Wisconsin Gov. Scott Walker beat back a recall challenge Tuesday, winning both the right to finish the last two years of his term and a voter endorsement of his strategy to curb state spending, which included eliminating union rights for most public workers.The Wisconsin recall fervor swept across the nation and Minnesota, drawing students and volunteers across state lines to campaign in Tuesday’s election.About 75 students and volunteers from Minnesota, including about 20 from the University of Minnesota, bused with the Democratic Farmer Labor Party to Eau Claire, Wis., to door-knock all day Tuesday.Minnesota College Republicans have traveled to Hudson, Wis., multiple times in groups of 20 to 25 over the past months to make calls for Walker from a phone bank.Democrats and organized labor spent millions to oust Walker but found themselves hopelessly outspent by Republicans from across the country who donated record-setting sums to Walker. Republicans hope the victory carries over into November and that their get-out-the-vote effort can help Mitt Romney become the first GOP nominee to carry the state since Ronald Reagan in 1984.With more than 90 percent of precincts reporting, Walker had nearly 54 percent of the vote, compared with 45 percent for Milwaukee Mayor Tom Barrett, according to unofficial returns tabulated by the Associated Press.Regardless of political belief, the same theme echoed among Minnesota students: What happens in Wisconsin won’t stay in Wisconsin.The rising Republican star becomes the first governor in U.S. history to survive a recall attempt by defeating Barrett and the union leaders who rallied for months against his agenda.The recall was a rematch of the 2010 governor’s race. Throughout the campaign, Walker maintained his policies set the state on the right economic track. Defeat, he said, would keep other politicians from undertaking such bold moves in the future.“Tonight we tell Wisconsin, we tell our country and we tell people all across the globe that voters really do want leaders who stand up and make the tough decisions,” Walker said in his victory speech in Waukesha Tuesday night.Ryan Lyk, a University student and the state College Republicans chair, said the group views the election as a broader referendum on issues.“We’re really proud that there’s a governor nearby that’s doing some great things,” he said. “Hopefully, that mentality will bleed over to Minnesota.”Larry Jacobs, a Humphrey School of Public Affairs political science professor said a Walker victory is a green light for conservatives to pursue a similar agenda.“There’s no doubt that the Republican Party in Minnesota would like to jump on the magic carpet of Scott Walker come November,” Jacobs said.In a brief speech to volunteers before they boarded two coach buses, DFL party chair Ken Martin said, “We cannot allow Scott Walker to get away with what he did in Wisconsin. Continue Reading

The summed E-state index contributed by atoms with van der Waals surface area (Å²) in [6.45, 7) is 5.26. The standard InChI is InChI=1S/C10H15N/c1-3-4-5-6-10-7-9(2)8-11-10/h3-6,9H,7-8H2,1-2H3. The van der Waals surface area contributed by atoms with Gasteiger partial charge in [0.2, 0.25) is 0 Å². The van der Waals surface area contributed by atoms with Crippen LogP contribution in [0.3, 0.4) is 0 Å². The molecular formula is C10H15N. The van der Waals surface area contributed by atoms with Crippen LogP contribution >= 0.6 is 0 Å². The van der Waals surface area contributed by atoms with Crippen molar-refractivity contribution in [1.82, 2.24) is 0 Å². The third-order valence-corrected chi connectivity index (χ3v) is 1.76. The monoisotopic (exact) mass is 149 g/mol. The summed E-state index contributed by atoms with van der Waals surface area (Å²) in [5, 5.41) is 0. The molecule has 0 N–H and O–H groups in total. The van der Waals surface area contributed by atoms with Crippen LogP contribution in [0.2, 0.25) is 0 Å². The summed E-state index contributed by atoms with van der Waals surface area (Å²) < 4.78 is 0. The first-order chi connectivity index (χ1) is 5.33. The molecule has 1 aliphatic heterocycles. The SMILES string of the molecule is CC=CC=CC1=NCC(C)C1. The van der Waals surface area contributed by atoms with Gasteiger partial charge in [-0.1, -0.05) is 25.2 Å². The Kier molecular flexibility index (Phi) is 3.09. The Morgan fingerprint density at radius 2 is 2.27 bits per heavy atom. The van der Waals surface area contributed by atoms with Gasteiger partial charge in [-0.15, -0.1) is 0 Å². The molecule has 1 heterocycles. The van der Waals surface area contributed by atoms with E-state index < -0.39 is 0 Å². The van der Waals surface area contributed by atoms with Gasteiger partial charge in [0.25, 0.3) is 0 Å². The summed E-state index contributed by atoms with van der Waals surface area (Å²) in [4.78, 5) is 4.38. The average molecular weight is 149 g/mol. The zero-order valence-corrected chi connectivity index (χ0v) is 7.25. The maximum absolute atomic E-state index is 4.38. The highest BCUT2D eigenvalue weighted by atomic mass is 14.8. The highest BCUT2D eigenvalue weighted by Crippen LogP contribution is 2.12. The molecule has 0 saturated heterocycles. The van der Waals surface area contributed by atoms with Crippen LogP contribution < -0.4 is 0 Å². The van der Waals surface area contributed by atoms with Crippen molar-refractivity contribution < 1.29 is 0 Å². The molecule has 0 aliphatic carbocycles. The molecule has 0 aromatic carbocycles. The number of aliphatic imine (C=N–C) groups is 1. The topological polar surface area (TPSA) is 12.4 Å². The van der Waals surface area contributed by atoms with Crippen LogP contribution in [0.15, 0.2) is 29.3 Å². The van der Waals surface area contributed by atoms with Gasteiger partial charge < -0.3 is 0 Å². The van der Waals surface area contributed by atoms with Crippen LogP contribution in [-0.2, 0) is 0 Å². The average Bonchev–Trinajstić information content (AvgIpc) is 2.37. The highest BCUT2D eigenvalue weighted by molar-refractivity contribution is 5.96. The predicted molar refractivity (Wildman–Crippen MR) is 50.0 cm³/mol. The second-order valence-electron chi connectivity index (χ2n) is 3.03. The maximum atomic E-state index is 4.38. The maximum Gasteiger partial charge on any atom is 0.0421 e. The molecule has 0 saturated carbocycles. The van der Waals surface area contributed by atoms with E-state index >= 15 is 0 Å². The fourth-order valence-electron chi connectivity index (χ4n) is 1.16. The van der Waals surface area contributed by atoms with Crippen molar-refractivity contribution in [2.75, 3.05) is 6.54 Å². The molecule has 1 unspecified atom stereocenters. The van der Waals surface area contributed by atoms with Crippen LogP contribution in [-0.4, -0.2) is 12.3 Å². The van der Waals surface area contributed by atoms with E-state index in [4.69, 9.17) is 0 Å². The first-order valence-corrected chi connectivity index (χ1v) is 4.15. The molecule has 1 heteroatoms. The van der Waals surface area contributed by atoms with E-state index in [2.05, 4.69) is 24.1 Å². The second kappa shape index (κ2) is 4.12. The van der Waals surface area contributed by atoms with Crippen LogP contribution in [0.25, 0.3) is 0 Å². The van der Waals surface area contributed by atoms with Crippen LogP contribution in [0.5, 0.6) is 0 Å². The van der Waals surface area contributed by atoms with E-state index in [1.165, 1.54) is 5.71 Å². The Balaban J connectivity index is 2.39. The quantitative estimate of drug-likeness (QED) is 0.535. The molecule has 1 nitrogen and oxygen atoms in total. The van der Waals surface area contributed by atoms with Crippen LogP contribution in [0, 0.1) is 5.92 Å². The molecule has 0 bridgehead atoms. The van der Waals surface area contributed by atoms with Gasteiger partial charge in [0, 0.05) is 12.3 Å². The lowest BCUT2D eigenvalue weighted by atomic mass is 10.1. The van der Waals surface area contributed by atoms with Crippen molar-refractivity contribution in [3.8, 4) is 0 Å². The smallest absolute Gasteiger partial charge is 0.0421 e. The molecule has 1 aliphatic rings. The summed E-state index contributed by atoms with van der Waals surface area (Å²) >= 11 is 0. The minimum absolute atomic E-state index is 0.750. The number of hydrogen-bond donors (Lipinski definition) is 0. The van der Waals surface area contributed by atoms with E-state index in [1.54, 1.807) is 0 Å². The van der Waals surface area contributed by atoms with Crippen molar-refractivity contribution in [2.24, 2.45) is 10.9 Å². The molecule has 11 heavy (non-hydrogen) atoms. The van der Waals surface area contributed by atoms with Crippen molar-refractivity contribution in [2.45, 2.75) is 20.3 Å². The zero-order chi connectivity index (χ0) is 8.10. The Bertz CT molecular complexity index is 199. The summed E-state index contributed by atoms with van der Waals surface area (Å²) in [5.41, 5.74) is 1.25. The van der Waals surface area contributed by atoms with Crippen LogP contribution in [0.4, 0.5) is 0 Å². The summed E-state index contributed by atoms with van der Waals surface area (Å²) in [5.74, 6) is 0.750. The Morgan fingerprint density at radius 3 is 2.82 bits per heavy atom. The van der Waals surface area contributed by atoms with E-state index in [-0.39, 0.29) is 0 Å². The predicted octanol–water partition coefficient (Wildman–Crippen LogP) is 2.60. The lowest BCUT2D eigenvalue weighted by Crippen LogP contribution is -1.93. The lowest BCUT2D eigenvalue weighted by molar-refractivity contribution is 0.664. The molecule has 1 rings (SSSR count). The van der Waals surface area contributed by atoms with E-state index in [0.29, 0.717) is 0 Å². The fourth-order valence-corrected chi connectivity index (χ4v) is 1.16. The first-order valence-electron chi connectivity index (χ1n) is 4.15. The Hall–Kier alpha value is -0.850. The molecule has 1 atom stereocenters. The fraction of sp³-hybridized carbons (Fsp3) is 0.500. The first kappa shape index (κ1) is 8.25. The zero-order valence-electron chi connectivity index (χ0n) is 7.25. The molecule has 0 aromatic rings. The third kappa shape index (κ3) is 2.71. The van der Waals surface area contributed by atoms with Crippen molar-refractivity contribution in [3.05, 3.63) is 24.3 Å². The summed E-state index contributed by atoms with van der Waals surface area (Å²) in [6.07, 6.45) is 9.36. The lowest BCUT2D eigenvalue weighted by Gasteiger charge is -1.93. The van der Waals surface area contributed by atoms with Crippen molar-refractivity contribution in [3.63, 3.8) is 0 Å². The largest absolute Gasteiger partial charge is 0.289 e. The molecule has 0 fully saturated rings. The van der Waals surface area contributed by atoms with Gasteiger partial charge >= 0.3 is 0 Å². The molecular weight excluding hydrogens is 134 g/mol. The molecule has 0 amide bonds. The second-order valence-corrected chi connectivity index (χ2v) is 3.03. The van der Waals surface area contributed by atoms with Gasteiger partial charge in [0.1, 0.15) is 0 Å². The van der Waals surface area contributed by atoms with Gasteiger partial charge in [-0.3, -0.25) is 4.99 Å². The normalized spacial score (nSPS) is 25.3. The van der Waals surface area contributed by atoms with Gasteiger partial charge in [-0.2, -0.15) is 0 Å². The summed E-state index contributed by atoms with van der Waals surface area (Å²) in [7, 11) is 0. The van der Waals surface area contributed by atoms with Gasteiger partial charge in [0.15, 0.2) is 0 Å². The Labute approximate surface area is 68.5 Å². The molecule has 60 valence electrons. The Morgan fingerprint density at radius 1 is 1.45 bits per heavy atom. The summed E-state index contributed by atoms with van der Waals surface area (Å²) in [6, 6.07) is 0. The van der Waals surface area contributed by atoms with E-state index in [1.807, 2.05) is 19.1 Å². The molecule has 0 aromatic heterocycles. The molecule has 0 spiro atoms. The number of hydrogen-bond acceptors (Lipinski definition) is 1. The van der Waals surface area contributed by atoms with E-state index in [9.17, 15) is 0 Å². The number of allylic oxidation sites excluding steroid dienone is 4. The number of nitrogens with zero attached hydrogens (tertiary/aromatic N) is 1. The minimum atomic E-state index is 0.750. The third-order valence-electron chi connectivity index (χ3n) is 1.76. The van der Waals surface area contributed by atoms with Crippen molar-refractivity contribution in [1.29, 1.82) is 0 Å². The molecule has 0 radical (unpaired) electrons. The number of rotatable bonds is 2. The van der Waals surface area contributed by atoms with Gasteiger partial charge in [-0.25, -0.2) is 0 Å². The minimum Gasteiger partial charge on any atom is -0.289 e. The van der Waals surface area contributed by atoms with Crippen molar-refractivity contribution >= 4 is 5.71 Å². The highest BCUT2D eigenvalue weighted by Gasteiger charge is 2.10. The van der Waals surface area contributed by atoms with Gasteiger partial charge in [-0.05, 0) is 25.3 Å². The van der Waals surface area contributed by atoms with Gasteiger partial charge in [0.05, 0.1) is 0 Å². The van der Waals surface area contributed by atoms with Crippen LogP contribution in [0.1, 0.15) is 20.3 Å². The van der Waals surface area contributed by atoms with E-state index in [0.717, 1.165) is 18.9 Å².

Eat My Fish: Specifically, my nice clean rainbow trout

Wouldn’t it be great if there were still such a thing as a freshwater fish untainted by mercury? A fish that doesn’t carry any dire warnings for pregnant women and children? A fish that tastes as fresh as the fish you vaguely remember catching in your pristine childhood? Ladies and gentlemen, such a fish still exists, thanks to the decades-long efforts of an old hippie named Herby Radmann, in a place known as Bullfrog Farm, through an enterprise called Eat My Fish. Continue Reading